Is Badminton Easy to Play? Beginners tips


Are you looking for a game that you can set up and play with your family during your next holiday BBQ, or a fun and competitive summer sport? Either way, badminton might be the game for you. This versatile sport can supply hours of fun, but is badminton easy to play?

When played leisurely, badminton can be an easy sport to both learn and play. However, at higher levels, badminton becomes much more competitive and harder to play.

Continue reading as we take a closer look at the game of badminton.

Badminton-players-in-action

What is Badminton?

Badminton is classified as a racquet sport and can be played with singles (two people opposing one another) or in pairs (two teams of two challenging one another). The game can be played indoors, outdoors, on a court, or really, anywhere you can set up a net. To play badminton, you will need two badminton racquets (which are much lighter than tennis racquets), a shuttlecock (also known as a birdie), a net, and players.

Despite it being an Olympic sport, badminton is mostly seen as a lawn sport in America. However, it’s quite popular internationally and is often played competitively on a court in China, South Korea, Indonesia, the United Kingdom, Sweden, Denmark, Japan, Thailand, and Malaysia.

How Do You Play Badminton?

To play badminton, you will need:

  • Badminton Racquet
  • Net
  • Shuttlecock (Birdie)

Leisurely Gameplay

When playing badminton as a backyard sport, the net is set up on a lawn and players stand on either side of it. The players take turns serving the birdie over the net to try and score points when their opponent does not return or misses the birdie. Rules are often not as stringent, and the game is played in good fun. This is the easiest way to play badminton because it is not as rule-driven and you can agree to take breaks or rest in between serves.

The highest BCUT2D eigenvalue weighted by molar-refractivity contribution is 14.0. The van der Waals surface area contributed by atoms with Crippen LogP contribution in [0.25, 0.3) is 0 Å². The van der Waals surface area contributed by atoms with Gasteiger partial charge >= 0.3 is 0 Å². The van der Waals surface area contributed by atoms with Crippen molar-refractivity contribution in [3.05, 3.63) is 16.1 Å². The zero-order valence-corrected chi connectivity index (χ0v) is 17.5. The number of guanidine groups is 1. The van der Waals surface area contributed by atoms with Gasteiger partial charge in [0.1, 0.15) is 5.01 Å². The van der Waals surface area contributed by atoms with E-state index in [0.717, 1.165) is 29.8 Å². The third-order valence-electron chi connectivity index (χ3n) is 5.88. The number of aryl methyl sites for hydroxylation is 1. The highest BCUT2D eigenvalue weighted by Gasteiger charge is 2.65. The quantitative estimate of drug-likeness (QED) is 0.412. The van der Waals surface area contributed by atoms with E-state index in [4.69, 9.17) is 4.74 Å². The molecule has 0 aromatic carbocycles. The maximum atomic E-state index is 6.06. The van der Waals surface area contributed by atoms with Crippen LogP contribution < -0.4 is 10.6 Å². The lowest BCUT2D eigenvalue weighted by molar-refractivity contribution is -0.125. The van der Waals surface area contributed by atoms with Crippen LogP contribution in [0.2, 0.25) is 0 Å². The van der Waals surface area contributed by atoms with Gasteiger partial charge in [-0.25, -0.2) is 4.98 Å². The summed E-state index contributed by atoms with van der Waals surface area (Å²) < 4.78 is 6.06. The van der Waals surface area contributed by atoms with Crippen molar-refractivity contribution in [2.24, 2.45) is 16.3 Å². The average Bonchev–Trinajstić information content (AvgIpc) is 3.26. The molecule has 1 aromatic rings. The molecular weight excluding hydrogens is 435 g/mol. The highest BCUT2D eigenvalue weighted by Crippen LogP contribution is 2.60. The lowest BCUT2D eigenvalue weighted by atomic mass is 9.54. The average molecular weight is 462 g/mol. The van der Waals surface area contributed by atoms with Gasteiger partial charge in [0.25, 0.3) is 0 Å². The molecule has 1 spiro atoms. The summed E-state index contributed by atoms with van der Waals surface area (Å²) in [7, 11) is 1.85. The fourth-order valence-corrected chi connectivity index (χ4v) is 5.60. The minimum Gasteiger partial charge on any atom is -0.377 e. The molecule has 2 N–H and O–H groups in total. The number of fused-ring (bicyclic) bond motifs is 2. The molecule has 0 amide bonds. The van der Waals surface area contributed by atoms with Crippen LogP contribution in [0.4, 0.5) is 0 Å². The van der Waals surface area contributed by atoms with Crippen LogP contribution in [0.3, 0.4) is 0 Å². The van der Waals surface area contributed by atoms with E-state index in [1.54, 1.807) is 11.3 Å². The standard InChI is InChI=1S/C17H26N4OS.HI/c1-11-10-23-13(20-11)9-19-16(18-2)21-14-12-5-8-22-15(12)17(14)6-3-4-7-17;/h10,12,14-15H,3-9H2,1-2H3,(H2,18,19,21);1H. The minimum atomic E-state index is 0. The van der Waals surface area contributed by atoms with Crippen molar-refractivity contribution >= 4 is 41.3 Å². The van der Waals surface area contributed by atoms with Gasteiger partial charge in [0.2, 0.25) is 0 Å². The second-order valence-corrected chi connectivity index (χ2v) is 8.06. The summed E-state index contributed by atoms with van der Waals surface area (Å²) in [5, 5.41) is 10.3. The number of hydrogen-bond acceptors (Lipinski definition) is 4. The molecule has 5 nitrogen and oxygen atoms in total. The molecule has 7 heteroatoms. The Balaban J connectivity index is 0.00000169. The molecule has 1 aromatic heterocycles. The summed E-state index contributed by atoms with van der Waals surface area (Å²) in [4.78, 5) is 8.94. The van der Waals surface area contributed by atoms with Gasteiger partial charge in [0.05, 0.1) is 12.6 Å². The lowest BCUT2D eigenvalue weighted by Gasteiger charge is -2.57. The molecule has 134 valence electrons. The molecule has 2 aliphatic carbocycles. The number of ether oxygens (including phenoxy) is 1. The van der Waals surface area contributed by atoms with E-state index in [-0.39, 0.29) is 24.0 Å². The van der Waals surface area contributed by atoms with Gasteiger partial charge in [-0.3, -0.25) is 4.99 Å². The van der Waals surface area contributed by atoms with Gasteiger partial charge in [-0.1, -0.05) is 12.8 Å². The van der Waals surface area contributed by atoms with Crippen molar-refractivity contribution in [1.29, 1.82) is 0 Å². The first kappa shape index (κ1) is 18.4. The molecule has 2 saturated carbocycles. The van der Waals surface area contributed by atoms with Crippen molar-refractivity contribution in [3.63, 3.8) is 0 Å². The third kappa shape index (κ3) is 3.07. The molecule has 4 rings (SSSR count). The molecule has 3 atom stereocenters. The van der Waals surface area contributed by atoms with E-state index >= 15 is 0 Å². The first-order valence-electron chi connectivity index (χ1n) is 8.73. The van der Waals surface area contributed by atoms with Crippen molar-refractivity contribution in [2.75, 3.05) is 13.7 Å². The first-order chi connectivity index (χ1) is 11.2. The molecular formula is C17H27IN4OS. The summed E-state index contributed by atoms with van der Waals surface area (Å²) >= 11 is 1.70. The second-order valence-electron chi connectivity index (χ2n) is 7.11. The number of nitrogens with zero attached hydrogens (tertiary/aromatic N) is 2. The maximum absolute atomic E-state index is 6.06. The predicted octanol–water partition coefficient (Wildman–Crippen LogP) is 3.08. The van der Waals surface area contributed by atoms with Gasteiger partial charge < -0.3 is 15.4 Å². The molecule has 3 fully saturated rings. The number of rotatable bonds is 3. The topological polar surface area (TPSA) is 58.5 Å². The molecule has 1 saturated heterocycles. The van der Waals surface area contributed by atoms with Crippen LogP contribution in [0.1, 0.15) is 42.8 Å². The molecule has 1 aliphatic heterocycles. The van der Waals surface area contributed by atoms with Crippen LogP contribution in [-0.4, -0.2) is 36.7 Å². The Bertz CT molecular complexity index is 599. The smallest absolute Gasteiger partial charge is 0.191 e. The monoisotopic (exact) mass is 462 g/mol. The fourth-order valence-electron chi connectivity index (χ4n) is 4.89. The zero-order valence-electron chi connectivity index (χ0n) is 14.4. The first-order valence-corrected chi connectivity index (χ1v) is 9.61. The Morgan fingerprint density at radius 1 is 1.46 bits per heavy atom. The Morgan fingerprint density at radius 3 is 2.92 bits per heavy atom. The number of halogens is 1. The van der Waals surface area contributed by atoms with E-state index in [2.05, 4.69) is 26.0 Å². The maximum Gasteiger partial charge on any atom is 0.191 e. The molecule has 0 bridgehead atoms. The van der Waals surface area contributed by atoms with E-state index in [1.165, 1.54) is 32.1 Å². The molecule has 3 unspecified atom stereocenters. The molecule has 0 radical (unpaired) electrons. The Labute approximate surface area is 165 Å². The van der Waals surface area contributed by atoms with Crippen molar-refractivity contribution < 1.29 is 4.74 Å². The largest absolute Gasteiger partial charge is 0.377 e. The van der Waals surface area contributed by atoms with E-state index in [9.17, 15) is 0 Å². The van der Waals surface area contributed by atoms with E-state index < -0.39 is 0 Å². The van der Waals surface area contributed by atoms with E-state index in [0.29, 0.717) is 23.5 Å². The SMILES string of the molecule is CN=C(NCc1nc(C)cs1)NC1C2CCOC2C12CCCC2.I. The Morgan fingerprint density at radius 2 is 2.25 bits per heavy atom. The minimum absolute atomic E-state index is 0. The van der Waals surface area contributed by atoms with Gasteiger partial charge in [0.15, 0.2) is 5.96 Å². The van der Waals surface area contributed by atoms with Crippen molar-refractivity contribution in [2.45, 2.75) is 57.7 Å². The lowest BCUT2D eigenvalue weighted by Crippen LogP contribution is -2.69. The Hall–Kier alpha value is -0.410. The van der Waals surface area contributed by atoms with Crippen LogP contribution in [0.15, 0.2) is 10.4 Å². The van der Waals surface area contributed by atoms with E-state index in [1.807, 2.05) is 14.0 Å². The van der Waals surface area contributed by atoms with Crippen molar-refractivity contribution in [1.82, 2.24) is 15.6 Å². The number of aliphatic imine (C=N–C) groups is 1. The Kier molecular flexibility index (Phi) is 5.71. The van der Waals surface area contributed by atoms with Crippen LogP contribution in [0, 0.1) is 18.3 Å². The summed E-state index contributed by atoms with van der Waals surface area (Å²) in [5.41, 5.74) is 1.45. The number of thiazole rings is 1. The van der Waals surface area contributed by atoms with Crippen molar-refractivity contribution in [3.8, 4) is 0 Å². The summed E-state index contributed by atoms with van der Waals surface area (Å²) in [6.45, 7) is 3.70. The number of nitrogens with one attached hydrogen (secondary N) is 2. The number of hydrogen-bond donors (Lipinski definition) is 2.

Competitive Gameplay

When played competitively, badminton becomes more difficult. Since the average badminton game lasts around an hour, players will need to be physically fit and have high stamina. Additionally, since badminton is one of the fastest games in the world (the shuttlecock is the fastest moving projectile in sports), players will have to be able to focus and concentrate for prolonged periods of time. On top of that, there are a lot of rules and regulations that must be learned when playing badminton at higher levels.

Basic Rules of Badminton

The point of the game is to serve the birdie over the net into your opponent’s court. Players must serve the birdie with an underhand swing. Players hit the birdie back and forth, which is called rallying, until one of the players misses a swing, hits the birdie out of bounds, or the shuttlecock does not make it past the centerline (lands too close to the net).

When this happens, the last person to successfully rally the birdie gains a point, and they get to serve next. A match consists of three games and players must win two of the three games to win. Games are played until someone reaches 21 points (or 22 points if both players make it to 20 points).

Badminton Court

A badminton court features many lines, which map out the boundaries of the court, and they often decide how or if a point is scored. If you are playing on a lawn with family and friends, you may have to agree ahead of time where certain boundary lines lie. Otherwise, when playing on a court, you should see the following lines.

  • Back Lines (Back Boundary): The back boundary lines run parallel with the net. Not only do they mark the boundary of the court (this is true for both doubles and singles games), but they also map the back edge of the singles service box.
  • Double Service Box Line: When moving from the backline toward the net, this is the next line that you will see. This line maps out the back edge of the doubles service box. This line is also sometimes called the back service line.
  • Side Lines (Outer): The outer sidelines map the boundary of the court for a doubles game as well as the outside edge of the doubles service box. When playing a game of doubles, you can ignore the inner sidelines.